• FibreCoat GmbH from RWTH Aachen University, a startup with patented spinning technology for the production of inexpensive high-performance composite fibers, won the third place $50,000 investment prize (also awarded by Finger Interests, Anderson Family Fund, Greg Novak, and Tracy Druce). The company also won the $100,000 TiE Houston Angels Prize and the $500 Best Hard Tech Elevator Pitch Prize from Mercury Fund, bringing the company's grand total in cash and investment prizes to $150,500.
  • Candelytics from Harvard University, a startup building the digital infrastructure for 3-D data, won the fourth place $5,000 prize.
  • OYA FEMTECH Apparel from UCLA, an athletic wear company that designs feminine health-focused clothing, won the fifth place $5,000 prize. The company also won the $5,000 Eagle Investors Prize, the $25,000 Urban Capital Network Prize, and the $1,000 Second Place Anbarci Family People's Choice prize, bringing the company's grand total in cash and investment prizes to $36,000.
  • LFAnt Medical from McGill University , an innovative and tech-backed STI testing company, won the sixth place $5,000 prize and the $20,000 Johnson and Johnson Innovation Prize, bringing the company's grand total in cash and investment prizes to $25,000.
  • SimpL from the University of Pittsburgh, an AI-backed fitness software company, won the seventh place $5,000 prize. The company also won the $25,000 Spirit of Entrepreneurship Prize from the Pearland Economic Development Corp., bringing the company's grand total in cash and investment prizes to $30,000.

Some of the competition's participating startups outside of the seven finalists won monetary and in-kind prizes. Here's a list of those.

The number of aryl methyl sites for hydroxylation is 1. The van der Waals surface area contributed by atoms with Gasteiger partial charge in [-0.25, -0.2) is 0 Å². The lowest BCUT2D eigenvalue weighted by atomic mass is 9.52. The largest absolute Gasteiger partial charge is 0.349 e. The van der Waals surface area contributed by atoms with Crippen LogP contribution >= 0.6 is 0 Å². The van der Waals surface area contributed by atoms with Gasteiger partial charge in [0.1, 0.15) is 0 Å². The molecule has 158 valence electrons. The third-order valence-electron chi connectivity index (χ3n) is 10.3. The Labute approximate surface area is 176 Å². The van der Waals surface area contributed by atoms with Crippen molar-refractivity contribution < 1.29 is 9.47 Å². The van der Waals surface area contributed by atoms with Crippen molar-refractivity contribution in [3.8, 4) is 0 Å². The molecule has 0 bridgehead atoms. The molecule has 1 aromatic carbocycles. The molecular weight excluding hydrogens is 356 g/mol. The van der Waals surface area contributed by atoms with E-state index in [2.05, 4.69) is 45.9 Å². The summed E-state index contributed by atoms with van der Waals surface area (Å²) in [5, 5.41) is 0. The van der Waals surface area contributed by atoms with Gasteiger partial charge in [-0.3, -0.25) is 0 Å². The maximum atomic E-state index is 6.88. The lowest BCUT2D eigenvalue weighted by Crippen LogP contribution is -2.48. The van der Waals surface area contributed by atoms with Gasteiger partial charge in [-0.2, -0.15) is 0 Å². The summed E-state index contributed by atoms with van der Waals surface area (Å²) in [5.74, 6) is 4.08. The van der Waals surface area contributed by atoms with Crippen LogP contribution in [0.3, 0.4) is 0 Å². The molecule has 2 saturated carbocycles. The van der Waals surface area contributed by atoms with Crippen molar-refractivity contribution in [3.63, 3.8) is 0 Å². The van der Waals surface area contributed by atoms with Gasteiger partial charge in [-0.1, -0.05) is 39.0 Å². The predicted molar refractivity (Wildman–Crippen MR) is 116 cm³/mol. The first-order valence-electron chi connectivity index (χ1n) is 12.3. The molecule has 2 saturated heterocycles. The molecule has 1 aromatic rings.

• Mercury Fund's Elevator Pitch Prizes also included:
    • Best Life Science $500 Prize to Blue Comet Medical Solutions from Northwestern University
    • Best Consumer $500 Prize to EasyFlo from the University of New Mexico
    • Best Overall $1,000 prize to Anthro Energy from Stanford University
  • The Palo Alto Software Outstanding LivePlan Pitch $3,000 Prize went to LiRA Inc. from the University of North Carolina at Chapel Hill
  • The OFW Law FDA Regulatory Strategy Prize, a $20,000 in-kind award went to Paldara Inc. from Oklahoma State University.
  • The Silver Fox Mentoring Prize, which included $20,000 in kind prizes to three winners selected Ai-Ris from Texas A&M University, BruxAway from the University of Texas, and Karkinex from Rice University as recipients.
  • The first, second, and third place winners also each received the legal service prize from Baker Botts for a total of $20,000 in-kind award.
  • The Courageous Women Entrepreneurship Prize from nCourage — a $50,000 investment prize — went to Shelly Xu Design from Harvard University.
  • The SWPDC Pediatric Device Prize — usually a $50,000 investment divided its prize to two winners to receive $25,000 each
    • Blue Comet Medical Solutions from Northwestern University
    • Neurava from Purdue University
  • TMC Innovation Healthcare Prize awarded a $100,000 investment prize and admission into its accelerator to ArchGuard from Duke University
  • The Artemis Fund awarded its $100,000 investment prize to Kit Switch from Stanford University
The awards program concluded with a plan to host the 22nd annual awards in 2022 in person.

If you missed the virtual programming, each event was hosted live on YouTube and the videos are now available on the Rice Alliance's page.